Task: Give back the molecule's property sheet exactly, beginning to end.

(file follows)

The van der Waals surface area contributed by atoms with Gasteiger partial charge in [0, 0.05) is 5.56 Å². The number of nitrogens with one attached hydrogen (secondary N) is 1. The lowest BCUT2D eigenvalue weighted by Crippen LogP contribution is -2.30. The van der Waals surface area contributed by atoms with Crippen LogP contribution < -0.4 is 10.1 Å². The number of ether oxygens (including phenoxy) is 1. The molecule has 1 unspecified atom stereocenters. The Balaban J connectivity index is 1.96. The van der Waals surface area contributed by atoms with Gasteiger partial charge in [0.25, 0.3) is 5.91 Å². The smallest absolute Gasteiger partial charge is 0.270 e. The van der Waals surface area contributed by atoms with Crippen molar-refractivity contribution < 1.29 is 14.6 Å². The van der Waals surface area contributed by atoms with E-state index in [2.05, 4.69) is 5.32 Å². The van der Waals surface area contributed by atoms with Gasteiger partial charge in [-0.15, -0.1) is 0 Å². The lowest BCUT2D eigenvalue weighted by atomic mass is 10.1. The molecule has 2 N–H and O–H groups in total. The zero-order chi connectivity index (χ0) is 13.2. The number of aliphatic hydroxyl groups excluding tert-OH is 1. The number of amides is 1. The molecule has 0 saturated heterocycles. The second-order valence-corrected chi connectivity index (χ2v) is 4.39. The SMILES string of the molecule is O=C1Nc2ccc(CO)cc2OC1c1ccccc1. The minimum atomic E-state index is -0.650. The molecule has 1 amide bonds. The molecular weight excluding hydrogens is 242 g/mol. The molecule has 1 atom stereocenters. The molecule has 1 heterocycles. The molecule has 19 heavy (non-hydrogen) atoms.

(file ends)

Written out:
The van der Waals surface area contributed by atoms with Gasteiger partial charge in [0, 0.05) is 5.56 Å². The number of nitrogens with one attached hydrogen (secondary N) is 1. The lowest BCUT2D eigenvalue weighted by Crippen LogP contribution is -2.30. The van der Waals surface area contributed by atoms with Crippen LogP contribution < -0.4 is 10.1 Å². The number of ether oxygens (including phenoxy) is 1. The molecule has 1 unspecified atom stereocenters. The Balaban J connectivity index is 1.96. The van der Waals surface area contributed by atoms with Gasteiger partial charge in [0.25, 0.3) is 5.91 Å². The smallest absolute Gasteiger partial charge is 0.270 e. The van der Waals surface area contributed by atoms with Crippen molar-refractivity contribution < 1.29 is 14.6 Å². The van der Waals surface area contributed by atoms with E-state index in [2.05, 4.69) is 5.32 Å². The van der Waals surface area contributed by atoms with Gasteiger partial charge in [-0.15, -0.1) is 0 Å². The lowest BCUT2D eigenvalue weighted by atomic mass is 10.1. The molecule has 2 N–H and O–H groups in total. The zero-order chi connectivity index (χ0) is 13.2. The number of aliphatic hydroxyl groups excluding tert-OH is 1. The number of amides is 1. The molecule has 0 saturated heterocycles. The second-order valence-corrected chi connectivity index (χ2v) is 4.39. The SMILES string of the molecule is O=C1Nc2ccc(CO)cc2OC1c1ccccc1. The minimum atomic E-state index is -0.650. The molecule has 1 amide bonds. The molecular weight excluding hydrogens is 242 g/mol. The molecule has 1 atom stereocenters. The molecule has 1 heterocycles. The molecule has 19 heavy (non-hydrogen) atoms.